8. Under no circumstances should any media organisation name any of my children or publish or broadcast pictures of them. Any media organisation that does will receive NO co-operation from me.
9. The Head Teacher of my daughter’s school did not authorise the holiday because then Education Secretary Michael Gove took away all discretion from Head Teachers to authorise term time holidays in 2013. She has subsequently retired. She was an outstanding Head Teacher running an outstanding Primary School until her retirement in December 2015. I do not know if she would have exercised her discretion and authorised this holiday, had it been available to her. I did not ask.
10. When I ‘requested permission’ to take my daughter out of school in term time, her attendance was 100%. By the end of the academic year it was 94%. Other than 7 days off for the holiday with me, and a separate 5 days of absence for a holiday with her mum (my ex-wife) my daughter only missed 2 days all year, due to illness.
11. The previous High Court precedent that we cited in the Magistrates Court, that was instrumental in the Magistrates concluding that I had no case to answer was the case of London Borough of Bromley v C. The pertinent part of that judgment is at paragraph 19 where the High Court says ‘I would readily accept the submission that it does not automatically follow that there will not have been regular attendance merely because there has been an unauthorised holiday. The question will be very much one of fact and degree in each case…’
12. I, (and thousands of parents every year) was prosecuted under s444 of the Education Act 1996 which, as can very easily be read and understood, requires parents to ensure that their children attend school REGULARLY. The issue that has given rise to this case is the definition of REGULARLY and how it is to be calculated. There is NO STATUTORY definition of the word regularly in this context. Parents have to try and decide that for themselves, which leads many, myself included, to calculate that threshold for ‘attends regularly’ can’t be higher than 90% attendance. The Department For Education currently defines ‘persistent truancy’ as attendance below 90%. It was previously defined as low as 80%.
13. The lack of clarity that parents face is absolutely central to this case. The former leader of the Isle of Wight Council, Jonathan Bacon, himself a barrister, does not think the law is clear. He is quoted in this article in the Isle of Wight County Press saying, ‘The recent media attention given to this case shows that there is interest, concern and, above all, uncertainty as to what constitutes ‘regular attendance’ for the purposes of the legislation in question. This is not a question that can be resolved by any local authority’.
14. Even the Chair of the Local Government Association’s Children and Young People Board, Roy Perry, agrees that the law is not clear. In their press release following my victory in court, he called upon the government to return discretion to Head Teachers and allow more flexibility for parents to take their children on holiday.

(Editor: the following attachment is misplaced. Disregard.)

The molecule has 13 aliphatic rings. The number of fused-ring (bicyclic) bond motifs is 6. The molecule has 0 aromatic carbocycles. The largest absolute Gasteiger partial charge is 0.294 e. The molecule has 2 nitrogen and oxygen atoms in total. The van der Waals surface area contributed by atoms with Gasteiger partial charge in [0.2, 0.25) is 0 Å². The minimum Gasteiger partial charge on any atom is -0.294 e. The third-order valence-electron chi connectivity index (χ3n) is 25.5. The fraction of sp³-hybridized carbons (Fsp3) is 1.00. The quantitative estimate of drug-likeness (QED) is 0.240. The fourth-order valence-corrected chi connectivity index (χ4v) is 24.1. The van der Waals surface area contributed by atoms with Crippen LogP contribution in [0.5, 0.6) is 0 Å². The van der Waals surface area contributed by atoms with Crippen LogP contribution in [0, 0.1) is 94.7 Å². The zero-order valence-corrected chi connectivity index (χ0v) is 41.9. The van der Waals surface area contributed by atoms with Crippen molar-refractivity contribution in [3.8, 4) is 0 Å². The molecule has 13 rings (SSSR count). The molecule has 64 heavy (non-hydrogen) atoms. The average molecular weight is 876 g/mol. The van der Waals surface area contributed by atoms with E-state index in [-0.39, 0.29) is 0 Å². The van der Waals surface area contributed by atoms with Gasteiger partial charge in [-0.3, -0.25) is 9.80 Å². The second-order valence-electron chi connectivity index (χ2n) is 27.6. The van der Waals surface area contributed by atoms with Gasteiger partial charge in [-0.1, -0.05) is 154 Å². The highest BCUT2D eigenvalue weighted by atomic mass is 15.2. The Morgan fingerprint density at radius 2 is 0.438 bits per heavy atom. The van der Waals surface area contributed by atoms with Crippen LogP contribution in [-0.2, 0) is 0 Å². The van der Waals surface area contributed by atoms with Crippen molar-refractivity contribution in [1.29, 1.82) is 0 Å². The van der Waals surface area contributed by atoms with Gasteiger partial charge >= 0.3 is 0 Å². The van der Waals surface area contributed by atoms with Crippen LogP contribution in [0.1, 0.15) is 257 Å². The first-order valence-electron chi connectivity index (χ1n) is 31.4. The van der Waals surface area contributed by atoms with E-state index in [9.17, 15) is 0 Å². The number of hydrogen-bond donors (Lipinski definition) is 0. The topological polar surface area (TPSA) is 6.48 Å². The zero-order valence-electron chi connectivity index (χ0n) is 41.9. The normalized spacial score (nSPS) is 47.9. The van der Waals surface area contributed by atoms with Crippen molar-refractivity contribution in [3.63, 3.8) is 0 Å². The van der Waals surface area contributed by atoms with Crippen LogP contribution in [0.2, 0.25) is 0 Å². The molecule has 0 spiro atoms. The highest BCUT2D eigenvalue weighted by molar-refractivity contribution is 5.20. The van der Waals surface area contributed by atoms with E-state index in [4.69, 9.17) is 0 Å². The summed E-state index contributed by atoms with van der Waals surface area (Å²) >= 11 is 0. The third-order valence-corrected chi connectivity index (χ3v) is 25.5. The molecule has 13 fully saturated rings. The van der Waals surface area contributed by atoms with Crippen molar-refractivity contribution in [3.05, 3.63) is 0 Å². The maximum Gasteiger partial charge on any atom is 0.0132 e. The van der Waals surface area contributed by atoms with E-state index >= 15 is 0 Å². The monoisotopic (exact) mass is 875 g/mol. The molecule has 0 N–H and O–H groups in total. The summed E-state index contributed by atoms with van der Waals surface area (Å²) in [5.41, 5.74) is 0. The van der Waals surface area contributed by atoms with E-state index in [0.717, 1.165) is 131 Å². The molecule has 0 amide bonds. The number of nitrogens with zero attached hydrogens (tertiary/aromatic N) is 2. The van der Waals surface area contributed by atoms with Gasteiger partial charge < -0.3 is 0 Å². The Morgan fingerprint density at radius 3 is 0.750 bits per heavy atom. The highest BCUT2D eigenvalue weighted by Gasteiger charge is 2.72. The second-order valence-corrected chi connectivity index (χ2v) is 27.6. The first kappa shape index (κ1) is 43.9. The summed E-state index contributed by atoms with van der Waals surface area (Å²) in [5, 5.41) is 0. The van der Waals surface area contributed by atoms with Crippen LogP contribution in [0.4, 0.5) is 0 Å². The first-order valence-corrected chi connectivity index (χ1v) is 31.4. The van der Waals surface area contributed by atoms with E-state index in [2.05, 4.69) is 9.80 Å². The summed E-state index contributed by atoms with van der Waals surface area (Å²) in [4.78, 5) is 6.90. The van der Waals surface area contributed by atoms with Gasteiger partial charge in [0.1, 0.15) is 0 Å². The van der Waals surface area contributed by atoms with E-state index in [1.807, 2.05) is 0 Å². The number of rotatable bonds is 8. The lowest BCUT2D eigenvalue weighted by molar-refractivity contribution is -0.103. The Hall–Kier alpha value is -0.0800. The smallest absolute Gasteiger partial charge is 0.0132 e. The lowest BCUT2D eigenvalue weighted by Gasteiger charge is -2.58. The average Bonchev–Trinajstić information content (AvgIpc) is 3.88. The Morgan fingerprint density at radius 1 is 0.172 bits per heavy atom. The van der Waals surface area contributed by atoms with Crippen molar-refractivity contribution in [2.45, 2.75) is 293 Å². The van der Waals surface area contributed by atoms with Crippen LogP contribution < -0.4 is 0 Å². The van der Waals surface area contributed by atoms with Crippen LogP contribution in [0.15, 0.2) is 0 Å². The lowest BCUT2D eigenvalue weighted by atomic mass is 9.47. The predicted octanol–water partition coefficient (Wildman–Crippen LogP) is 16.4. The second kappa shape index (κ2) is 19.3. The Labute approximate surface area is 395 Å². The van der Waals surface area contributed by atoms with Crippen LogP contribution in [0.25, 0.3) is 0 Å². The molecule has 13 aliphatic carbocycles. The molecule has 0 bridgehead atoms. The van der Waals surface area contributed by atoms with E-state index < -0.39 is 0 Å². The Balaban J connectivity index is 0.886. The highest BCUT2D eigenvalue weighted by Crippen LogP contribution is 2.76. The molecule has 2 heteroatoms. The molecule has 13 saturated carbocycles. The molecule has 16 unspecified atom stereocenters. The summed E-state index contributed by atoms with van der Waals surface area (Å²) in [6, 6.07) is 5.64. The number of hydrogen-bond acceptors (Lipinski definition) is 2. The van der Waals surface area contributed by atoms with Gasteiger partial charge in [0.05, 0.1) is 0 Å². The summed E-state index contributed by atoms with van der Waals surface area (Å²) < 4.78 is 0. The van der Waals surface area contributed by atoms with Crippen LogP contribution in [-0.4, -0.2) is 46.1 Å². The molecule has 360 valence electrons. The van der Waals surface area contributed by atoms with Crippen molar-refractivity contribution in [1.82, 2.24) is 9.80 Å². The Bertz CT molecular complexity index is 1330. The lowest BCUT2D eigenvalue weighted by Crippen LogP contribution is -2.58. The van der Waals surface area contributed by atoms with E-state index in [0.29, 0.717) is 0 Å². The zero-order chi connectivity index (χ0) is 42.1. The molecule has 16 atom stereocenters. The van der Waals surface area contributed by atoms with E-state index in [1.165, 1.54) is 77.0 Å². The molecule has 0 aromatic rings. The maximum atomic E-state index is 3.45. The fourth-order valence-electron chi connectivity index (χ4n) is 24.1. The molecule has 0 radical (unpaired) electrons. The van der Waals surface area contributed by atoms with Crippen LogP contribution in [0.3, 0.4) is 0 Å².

15 If the former leader of the Isle of Wight Council Jonathan Bacon, a barrister, and Roy Perry of the LGA, think the law is unclear, how can parents with no legal training possibly know what course of action amounts to a criminal offence and what does not?
16. It is an unarguable principle of English law that, ‘no one should be punished under a law unless it is sufficiently clear and certain to enable him to know what conduct is forbidden before he does it’ This legal principle comes from the leading case of R v Rimmington  1 AC 459 (HL). Furthermore, if there is a reasonable interpretation of a statutory provision which will avoid the penalty in any particular case the court must adopt that construction and if there are two reasonable constructions the court must give the more lenient one. That is a quote from : Tuck & Sons v Priester (1887) 19 QBD 629 at 638; and more recently R v Z  2 AC 645 (HL).
17. I believe very strongly that the primary legislation and case law is very much on the side of parents in this area, but for complicated reasons Magistrates Courts have been wrongly finding against parents in thousands of cases. This appeal may well open the floodgates to thousands of appeals by parents who have been wrongly convicted in the past. One of the fundamental issues that has given rise to the problem is that secondary legislation (statutory instruments that have received little or no Parliamentary oversight) governing how Head Teachers and Local Authorities are to treat holiday requests, appears to conflict with the primary legislation and the very different burden it places on parents.